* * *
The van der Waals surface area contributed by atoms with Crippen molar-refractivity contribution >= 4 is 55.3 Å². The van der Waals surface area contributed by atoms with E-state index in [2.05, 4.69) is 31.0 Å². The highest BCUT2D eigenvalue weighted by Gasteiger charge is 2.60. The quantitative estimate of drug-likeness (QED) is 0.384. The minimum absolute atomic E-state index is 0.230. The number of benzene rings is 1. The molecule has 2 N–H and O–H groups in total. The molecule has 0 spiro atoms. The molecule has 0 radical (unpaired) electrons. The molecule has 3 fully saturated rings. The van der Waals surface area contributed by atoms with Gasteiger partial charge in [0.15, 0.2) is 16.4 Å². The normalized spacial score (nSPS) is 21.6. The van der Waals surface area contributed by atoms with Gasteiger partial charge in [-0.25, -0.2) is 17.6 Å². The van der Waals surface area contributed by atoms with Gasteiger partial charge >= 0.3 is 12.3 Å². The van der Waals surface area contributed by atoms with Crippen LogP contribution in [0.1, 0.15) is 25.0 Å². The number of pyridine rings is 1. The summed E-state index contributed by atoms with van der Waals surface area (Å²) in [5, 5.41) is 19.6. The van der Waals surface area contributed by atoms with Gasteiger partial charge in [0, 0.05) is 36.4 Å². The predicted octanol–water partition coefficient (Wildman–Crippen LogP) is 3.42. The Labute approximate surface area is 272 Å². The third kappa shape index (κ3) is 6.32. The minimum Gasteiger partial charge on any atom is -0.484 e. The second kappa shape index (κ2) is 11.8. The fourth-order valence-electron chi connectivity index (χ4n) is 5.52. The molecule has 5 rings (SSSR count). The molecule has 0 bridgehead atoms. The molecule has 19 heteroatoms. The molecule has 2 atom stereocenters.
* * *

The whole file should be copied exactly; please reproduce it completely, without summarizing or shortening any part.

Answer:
The van der Waals surface area contributed by atoms with Crippen molar-refractivity contribution >= 4 is 55.3 Å². The van der Waals surface area contributed by atoms with E-state index in [2.05, 4.69) is 31.0 Å². The highest BCUT2D eigenvalue weighted by Gasteiger charge is 2.60. The quantitative estimate of drug-likeness (QED) is 0.384. The minimum absolute atomic E-state index is 0.230. The number of benzene rings is 1. The molecule has 2 N–H and O–H groups in total. The molecule has 0 spiro atoms. The molecule has 0 radical (unpaired) electrons. The molecule has 3 fully saturated rings. The van der Waals surface area contributed by atoms with Gasteiger partial charge in [0.15, 0.2) is 16.4 Å². The normalized spacial score (nSPS) is 21.6. The van der Waals surface area contributed by atoms with Gasteiger partial charge in [-0.25, -0.2) is 17.6 Å². The van der Waals surface area contributed by atoms with Gasteiger partial charge >= 0.3 is 12.3 Å². The van der Waals surface area contributed by atoms with Crippen LogP contribution in [0.1, 0.15) is 25.0 Å². The number of pyridine rings is 1. The summed E-state index contributed by atoms with van der Waals surface area (Å²) in [5, 5.41) is 19.6. The van der Waals surface area contributed by atoms with Gasteiger partial charge in [0, 0.05) is 36.4 Å². The predicted octanol–water partition coefficient (Wildman–Crippen LogP) is 3.42. The Labute approximate surface area is 272 Å². The third kappa shape index (κ3) is 6.32. The minimum Gasteiger partial charge on any atom is -0.484 e. The second kappa shape index (κ2) is 11.8. The fourth-order valence-electron chi connectivity index (χ4n) is 5.52. The molecule has 5 rings (SSSR count). The molecule has 0 bridgehead atoms. The molecule has 19 heteroatoms. The molecule has 2 atom stereocenters.